Opinion

We Won't Achieve Peace With North Korea Without China's Help | Opinion

With the world’s focus on Korean presidents Kim Jong Un, Moon Jae-in and the suddenly threatened meeting between Mr. Kim and Donald Trump, China seems marginalized. It isn't and shouldn’t be. Mr. Kim's second meeting with China's President Xi Jinping made that clear.

The United States is technically at war with China as well as North Korea. Peace requires Beijing's signature and the goodwill of other regional powers. Mr. Kim’s declarations of outrage and threats to scrap the June 12 summit underscore the importance of constructive input from China.

Mr. Trump attempted to reassure Mr. Kim of America's good intentions over the weekend, assuring him that he would remain in power and become "very rich," but then Mr. Trump threatened the North if it pulled out of the meeting. Mr. Kim could easily see that as a new assault on his manhood, and may need Mr. Xi to assure him that no one will think him cowardly for ignoring the threat and attending the meeting.

Beijing has scorned the three party dance toward peace between North Korea, South Korea and the United States. Chinese Premier Li Keqiang dismissed the first of Mr. Kim’s two goodwill gestures as nonsense—shuttering the site where his massive bomb was tested. Explosions rendered the test site inoperable, Mr. Li observed, inadvertently giving Washington a reason to doubt Mr. Kim. The second gesture, freeing the three Korean American hostages, cost him nothing.

Coincidentally, China's duplicity in the South China Sea puts it under the microscope. It claimed the artificial islands it created to stretch its boundaries would not be militarized, but CNBC, citing American intelligence, revealed that three of those islands are armed with anti-ship cruise missiles and surface to air missile systems. China responded that peaceful trade will pass undisturbed, but it has been caught cheating.

Verifiability is key, America must insist. All commitments must be validated, including its own.

The impression of independence Mr. Kim is conveying is just that—an impression. North Korea has been serving China since 1950, when Beijing unleashed it on South Korea, hoping to turn the whole peninsula into a communist extension.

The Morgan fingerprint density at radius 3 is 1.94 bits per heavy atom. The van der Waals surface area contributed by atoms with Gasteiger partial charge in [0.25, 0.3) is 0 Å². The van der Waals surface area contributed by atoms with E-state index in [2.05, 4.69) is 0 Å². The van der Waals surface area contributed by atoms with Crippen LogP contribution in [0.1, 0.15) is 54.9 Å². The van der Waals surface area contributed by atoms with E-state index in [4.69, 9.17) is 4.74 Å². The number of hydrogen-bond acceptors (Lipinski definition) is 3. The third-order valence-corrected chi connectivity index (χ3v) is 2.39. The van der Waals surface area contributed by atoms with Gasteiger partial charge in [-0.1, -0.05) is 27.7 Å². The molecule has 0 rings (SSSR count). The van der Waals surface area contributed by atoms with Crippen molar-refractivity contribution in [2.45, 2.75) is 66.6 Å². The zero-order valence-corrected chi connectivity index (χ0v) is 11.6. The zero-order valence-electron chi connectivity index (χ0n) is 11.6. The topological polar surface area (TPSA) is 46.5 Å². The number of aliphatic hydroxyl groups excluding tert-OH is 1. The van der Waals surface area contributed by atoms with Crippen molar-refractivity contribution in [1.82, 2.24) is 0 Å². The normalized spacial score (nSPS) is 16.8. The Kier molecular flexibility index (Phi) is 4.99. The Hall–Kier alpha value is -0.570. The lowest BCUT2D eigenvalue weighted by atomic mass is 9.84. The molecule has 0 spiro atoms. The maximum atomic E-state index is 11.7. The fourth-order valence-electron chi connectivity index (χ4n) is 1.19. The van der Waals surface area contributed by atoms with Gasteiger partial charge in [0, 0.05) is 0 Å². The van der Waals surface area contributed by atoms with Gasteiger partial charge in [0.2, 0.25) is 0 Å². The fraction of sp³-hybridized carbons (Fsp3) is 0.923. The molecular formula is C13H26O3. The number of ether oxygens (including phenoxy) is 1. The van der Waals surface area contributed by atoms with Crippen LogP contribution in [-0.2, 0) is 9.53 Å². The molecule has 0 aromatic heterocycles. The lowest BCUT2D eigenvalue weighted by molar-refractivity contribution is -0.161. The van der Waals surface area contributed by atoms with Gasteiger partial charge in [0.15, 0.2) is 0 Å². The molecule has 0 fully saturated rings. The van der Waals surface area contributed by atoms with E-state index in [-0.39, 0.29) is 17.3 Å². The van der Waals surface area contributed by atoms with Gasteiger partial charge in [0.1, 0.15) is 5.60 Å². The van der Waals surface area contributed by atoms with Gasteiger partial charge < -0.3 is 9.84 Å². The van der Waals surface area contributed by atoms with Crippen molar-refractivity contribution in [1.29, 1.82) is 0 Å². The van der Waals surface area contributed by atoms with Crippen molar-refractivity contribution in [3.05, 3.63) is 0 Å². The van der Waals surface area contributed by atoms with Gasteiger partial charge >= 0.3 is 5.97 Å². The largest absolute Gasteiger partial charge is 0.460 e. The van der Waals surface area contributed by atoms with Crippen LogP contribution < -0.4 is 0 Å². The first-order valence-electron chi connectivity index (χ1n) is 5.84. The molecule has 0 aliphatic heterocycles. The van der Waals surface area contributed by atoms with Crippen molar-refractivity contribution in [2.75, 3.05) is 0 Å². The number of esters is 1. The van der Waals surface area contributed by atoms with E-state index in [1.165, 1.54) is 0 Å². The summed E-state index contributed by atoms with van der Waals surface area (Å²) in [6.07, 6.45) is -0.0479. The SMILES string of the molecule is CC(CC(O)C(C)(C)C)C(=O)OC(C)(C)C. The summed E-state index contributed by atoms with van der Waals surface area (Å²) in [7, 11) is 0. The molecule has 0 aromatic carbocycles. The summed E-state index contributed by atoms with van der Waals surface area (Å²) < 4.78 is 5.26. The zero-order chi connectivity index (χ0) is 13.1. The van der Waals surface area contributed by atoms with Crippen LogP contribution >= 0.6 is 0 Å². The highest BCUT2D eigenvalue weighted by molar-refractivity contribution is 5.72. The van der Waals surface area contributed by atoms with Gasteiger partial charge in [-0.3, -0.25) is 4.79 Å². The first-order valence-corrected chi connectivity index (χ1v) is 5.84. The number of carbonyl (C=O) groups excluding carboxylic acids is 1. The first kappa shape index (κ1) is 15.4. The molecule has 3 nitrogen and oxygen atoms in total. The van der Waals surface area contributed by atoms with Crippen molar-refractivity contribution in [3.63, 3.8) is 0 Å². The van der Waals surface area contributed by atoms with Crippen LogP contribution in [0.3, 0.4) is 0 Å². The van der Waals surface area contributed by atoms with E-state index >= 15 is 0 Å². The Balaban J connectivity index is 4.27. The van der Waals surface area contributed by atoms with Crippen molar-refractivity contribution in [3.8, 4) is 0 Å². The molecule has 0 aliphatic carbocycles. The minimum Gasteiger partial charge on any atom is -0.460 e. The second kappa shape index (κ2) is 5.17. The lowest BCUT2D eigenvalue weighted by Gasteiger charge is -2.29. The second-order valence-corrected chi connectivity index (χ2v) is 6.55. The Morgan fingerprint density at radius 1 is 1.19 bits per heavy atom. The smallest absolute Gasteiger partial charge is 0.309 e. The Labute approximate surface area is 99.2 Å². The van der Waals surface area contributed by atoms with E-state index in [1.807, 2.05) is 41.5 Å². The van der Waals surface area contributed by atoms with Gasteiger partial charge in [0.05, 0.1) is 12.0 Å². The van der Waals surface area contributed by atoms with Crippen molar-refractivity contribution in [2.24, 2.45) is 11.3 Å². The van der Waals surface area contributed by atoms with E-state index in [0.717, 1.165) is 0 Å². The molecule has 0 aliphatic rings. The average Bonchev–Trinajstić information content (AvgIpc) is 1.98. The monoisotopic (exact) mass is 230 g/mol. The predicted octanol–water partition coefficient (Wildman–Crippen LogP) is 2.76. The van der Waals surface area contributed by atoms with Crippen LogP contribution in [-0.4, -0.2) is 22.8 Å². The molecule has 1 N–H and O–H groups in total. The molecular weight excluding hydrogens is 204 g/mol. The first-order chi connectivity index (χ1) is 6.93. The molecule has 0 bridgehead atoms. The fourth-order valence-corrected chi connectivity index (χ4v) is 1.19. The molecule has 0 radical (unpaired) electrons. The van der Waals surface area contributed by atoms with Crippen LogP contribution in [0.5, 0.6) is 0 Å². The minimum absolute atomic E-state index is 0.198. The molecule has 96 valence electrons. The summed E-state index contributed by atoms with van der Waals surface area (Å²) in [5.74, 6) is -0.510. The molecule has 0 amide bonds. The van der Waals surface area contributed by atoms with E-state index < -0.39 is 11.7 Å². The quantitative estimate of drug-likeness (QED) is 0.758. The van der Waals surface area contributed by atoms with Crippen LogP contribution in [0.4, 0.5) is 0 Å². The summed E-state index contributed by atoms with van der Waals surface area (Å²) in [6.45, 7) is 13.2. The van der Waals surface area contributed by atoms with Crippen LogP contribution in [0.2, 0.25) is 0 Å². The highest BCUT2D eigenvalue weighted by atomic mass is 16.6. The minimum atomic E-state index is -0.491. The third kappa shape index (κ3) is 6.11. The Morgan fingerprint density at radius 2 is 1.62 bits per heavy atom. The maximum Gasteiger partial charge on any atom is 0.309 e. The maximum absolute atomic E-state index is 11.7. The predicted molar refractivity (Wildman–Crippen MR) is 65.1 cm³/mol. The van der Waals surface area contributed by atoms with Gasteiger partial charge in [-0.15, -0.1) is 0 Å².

Of course China would now support a peace treaty in which South Korea stepped away from American protection. The removal of U.S. troops would weaken Washington’s influence. But America’s presence serves wider communities as well as South Korea. It can help to liberate Mr. Kim, who is economically bound to China and wants to loosen the ties.

That the Korean situation is not just an arrangement among the Koreas and Washington was clear to President Moon when, seeking support from crucial neighbors, he met with Japan’s Prime Minister Shinzo Abe and Mr. Li, whose attendance confirmed that Beijing was not pleased.

China's President Mr. Xi met India’s Prime Minister Narendra Modi at the end of April simply to ease tensions instead of attending Mr. Moon’s gathering. Short of removing American troops, Beijing wants North Korea and America un-allied.

At the latest meeting between Mr. Xi and Mr. Kim, Mr. Xi doubtless observed that South Korean and American troops, with America’s Terminal High Altitude Area Defense, are unwelcome on China’s border.

GettyImages-950245802 Chinese President Xi Jinping at the Great Hall of the People in Beijing on April 23, 2018. NAOHIKO HATTA/AFP/Getty Images

Communist China doesn’t trust Washington. In 1943, with World War II raging, America, the United Kingdom and Japanese-tormented China, led by Chiang Kai-shek, sought to liberate a unified Korea from Tokyo’s enslavement.

Japan surrendered two years later, but Chiang was ousted by The People’s Republic four years after that. Newly in power in 1950, Chairman Mao Tse Tung had North Korea, a de-facto province, attack South Korea. The Soviet Union’s temporary absence from the UN Security Council, with China still represented by Chiang’s Taiwan, allowed Washington to muster a veto-free Security Council resolution authorizing military support for South Korea. That support, largely American, drove North Korea’s army to China’s border on the Yalu River.